Article Date: 12/1/2005

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Re-Invest Profits When Business is Good
BY GARY GERBER, OD

My monthly column often focuses on ways to boost profits, to increase the number of patients who say "Yes" when offered contact lenses and to enhance staff involvement in building your contact lens practice. This month, I'll assume you've done all this and write to you as though your practice is as profitable and efficient as it's ever been.

When our clients' practices are flush with cash, their owners' natural instincts are to take the extra revenue as personal income. I don't necessarily disagree with that and believe you should reward yourself for building your contact lens practice. However, if your long-term goal is to continually build your practice, then taking money out of it isn't always the best strategy — especially when things are going well and especially if you're taking all of the profit for yourself.

Our experience shows that re-investing in your business when times are good is a great practice-building strategy. Resist the urge to cut back when you're on a roll and instead pump excess funds back into your practice.

The perfect time to spend instead of save is when things are going well. That's when you should take a hard look at that topographer you've been eyeing, add contact lens e-commerce capability to your Web site or expand your inventory. Another strategy is to build up a war chest so you can ultimately do all of those things.

Benefits of Saving Your Acorns

Most of our practices go through business cycles. For example, the dead of winter and summer can be slower than the spring and start of summer.

A way to even out business and reduce the sine waves in your bank account is to allocate your war chest funds for marketing efforts just before an anticipated slow down. For example, if you historically find December to be a slow month, then in mid-October you should plan and budget for a contact lens marketing campaign for the end of November. Perhaps at this time of year, where many climates experience drier winter air, talking about the increased comfort and decreased drying of newer silicone hydrogel lenses might be a good idea.

Make Busy Months Busier

If you continually allocate a portion of profits to re-invest in your practice, you can make your best months even better. If August is usually the month where you fit the most lenses, don't hold back for fear of being too busy. Instead, invest in excess inventory in mid-July and send a "Back to College" mailing to ensure students return for professional care and more lenses before heading back to school. Planning in such a way should also include staff schedules. If you carefully track trends, you can allocate staffing hours more appropriately. If August is usually when you get slammed with contact lens patients, do your best to make sure you have adequate staff on hand.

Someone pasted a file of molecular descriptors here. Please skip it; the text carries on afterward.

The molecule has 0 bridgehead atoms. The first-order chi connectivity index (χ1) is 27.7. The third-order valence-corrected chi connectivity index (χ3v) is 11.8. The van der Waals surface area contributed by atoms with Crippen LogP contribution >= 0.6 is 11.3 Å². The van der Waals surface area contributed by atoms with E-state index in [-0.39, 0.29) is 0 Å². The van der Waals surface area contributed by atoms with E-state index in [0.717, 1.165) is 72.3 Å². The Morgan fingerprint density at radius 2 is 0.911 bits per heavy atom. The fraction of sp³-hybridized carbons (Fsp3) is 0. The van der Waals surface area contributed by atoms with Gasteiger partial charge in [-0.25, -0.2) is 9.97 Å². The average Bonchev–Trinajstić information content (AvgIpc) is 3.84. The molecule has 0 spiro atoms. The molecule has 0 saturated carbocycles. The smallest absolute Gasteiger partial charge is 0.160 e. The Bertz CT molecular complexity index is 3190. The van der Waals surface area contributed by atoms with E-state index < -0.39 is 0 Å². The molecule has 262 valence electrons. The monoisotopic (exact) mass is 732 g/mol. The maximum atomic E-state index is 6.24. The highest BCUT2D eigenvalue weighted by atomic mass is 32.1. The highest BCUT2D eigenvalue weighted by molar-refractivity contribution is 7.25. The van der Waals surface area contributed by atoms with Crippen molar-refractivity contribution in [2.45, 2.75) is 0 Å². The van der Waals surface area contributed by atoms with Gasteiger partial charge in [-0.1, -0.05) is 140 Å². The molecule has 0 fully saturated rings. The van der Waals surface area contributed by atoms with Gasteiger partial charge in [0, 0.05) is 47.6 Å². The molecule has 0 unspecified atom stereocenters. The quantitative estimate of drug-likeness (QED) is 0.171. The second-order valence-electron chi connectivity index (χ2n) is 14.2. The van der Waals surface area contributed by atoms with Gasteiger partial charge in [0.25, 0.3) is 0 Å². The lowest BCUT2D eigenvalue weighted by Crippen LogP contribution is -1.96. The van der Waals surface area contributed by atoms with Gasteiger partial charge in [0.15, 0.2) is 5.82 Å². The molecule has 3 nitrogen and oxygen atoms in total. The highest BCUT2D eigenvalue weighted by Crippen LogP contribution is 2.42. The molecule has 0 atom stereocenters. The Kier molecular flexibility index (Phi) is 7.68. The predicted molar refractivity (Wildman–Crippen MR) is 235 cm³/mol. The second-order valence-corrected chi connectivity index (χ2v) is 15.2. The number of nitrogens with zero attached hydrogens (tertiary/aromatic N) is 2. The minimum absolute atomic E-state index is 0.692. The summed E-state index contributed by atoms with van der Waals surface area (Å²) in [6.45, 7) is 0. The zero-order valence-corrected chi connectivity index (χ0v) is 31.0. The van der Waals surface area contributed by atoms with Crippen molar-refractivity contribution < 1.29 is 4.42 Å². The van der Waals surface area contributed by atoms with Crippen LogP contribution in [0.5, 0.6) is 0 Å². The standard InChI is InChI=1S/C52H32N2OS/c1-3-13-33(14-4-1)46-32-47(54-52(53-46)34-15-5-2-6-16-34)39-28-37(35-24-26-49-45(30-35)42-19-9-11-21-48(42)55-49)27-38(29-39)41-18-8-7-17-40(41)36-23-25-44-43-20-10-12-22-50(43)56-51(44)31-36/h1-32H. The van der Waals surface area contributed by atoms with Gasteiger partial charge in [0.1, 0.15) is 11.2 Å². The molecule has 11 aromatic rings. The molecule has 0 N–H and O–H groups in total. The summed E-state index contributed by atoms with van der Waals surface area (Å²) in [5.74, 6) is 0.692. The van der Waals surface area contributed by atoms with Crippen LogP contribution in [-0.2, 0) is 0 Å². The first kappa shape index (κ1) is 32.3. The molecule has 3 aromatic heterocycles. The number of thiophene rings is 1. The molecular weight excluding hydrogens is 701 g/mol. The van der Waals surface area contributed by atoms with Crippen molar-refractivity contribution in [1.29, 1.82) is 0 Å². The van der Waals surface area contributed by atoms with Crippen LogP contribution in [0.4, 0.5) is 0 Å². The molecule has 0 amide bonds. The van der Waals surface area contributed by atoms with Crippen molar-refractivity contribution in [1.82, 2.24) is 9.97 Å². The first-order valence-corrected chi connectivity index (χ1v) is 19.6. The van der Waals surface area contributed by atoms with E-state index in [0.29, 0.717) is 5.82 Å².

Reap the Vibes of Success

When business is slow, most practitioners start to think,"I better start marketing my practice. I haven't seen a new contact lens patient in weeks." The marketing product that is put out is often price focused as a reflection of the practitioner's current sense of financial desperation. Marketing when things are going well typically sends out a different message. Because the practitioner is coming from a psychological position of strength and abundance, his marketing messages usually exude more confidence and, in the end, work better.

Practices need constant care and feeding. Not only when times are tough, but when things are going well. CLS

Dr. Gerber is the president of the Power Practice® – a company offering consulting, seminars and software solutions for optometrists. You can reach him at (800) 867-9303 or DrGerber@PowerPractice.com.



Contact Lens Spectrum, Issue: December 2005